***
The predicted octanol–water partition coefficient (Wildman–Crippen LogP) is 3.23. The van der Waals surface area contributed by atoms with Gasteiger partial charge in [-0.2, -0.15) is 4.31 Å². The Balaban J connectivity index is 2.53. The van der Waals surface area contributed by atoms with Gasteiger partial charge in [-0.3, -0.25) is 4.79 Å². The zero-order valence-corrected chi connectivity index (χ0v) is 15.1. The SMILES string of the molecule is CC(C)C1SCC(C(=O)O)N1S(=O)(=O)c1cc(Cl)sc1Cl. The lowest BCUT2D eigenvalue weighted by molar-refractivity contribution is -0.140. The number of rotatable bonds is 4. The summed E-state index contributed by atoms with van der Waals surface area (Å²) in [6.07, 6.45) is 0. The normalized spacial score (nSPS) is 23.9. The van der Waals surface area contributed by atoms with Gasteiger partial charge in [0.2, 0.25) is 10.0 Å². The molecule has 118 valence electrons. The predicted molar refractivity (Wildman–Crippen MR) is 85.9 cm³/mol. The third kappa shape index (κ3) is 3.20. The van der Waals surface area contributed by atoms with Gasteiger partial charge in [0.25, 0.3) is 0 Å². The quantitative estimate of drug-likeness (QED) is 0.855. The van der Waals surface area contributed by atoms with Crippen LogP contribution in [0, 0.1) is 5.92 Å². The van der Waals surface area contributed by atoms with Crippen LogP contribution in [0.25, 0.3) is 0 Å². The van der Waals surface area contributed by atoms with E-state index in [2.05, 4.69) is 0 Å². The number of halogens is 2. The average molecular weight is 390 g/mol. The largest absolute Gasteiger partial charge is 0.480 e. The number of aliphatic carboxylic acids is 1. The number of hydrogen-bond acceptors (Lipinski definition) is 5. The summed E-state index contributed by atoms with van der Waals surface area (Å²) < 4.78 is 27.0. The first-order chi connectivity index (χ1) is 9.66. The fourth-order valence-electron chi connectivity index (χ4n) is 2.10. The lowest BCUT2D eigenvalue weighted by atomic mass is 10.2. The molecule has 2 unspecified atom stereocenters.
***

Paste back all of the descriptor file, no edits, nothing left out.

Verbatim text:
The predicted octanol–water partition coefficient (Wildman–Crippen LogP) is 3.23. The van der Waals surface area contributed by atoms with Gasteiger partial charge in [-0.2, -0.15) is 4.31 Å². The Balaban J connectivity index is 2.53. The van der Waals surface area contributed by atoms with Gasteiger partial charge in [-0.3, -0.25) is 4.79 Å². The zero-order valence-corrected chi connectivity index (χ0v) is 15.1. The SMILES string of the molecule is CC(C)C1SCC(C(=O)O)N1S(=O)(=O)c1cc(Cl)sc1Cl. The lowest BCUT2D eigenvalue weighted by molar-refractivity contribution is -0.140. The number of rotatable bonds is 4. The summed E-state index contributed by atoms with van der Waals surface area (Å²) in [6.07, 6.45) is 0. The normalized spacial score (nSPS) is 23.9. The van der Waals surface area contributed by atoms with Gasteiger partial charge in [0.2, 0.25) is 10.0 Å². The molecule has 118 valence electrons. The predicted molar refractivity (Wildman–Crippen MR) is 85.9 cm³/mol. The third kappa shape index (κ3) is 3.20. The van der Waals surface area contributed by atoms with Gasteiger partial charge in [0.25, 0.3) is 0 Å². The quantitative estimate of drug-likeness (QED) is 0.855. The van der Waals surface area contributed by atoms with Crippen LogP contribution in [0, 0.1) is 5.92 Å². The van der Waals surface area contributed by atoms with Crippen LogP contribution in [0.25, 0.3) is 0 Å². The van der Waals surface area contributed by atoms with E-state index in [2.05, 4.69) is 0 Å². The number of halogens is 2. The average molecular weight is 390 g/mol. The largest absolute Gasteiger partial charge is 0.480 e. The number of aliphatic carboxylic acids is 1. The number of hydrogen-bond acceptors (Lipinski definition) is 5. The summed E-state index contributed by atoms with van der Waals surface area (Å²) < 4.78 is 27.0. The first-order chi connectivity index (χ1) is 9.66. The fourth-order valence-electron chi connectivity index (χ4n) is 2.10. The lowest BCUT2D eigenvalue weighted by atomic mass is 10.2. The molecule has 2 unspecified atom stereocenters.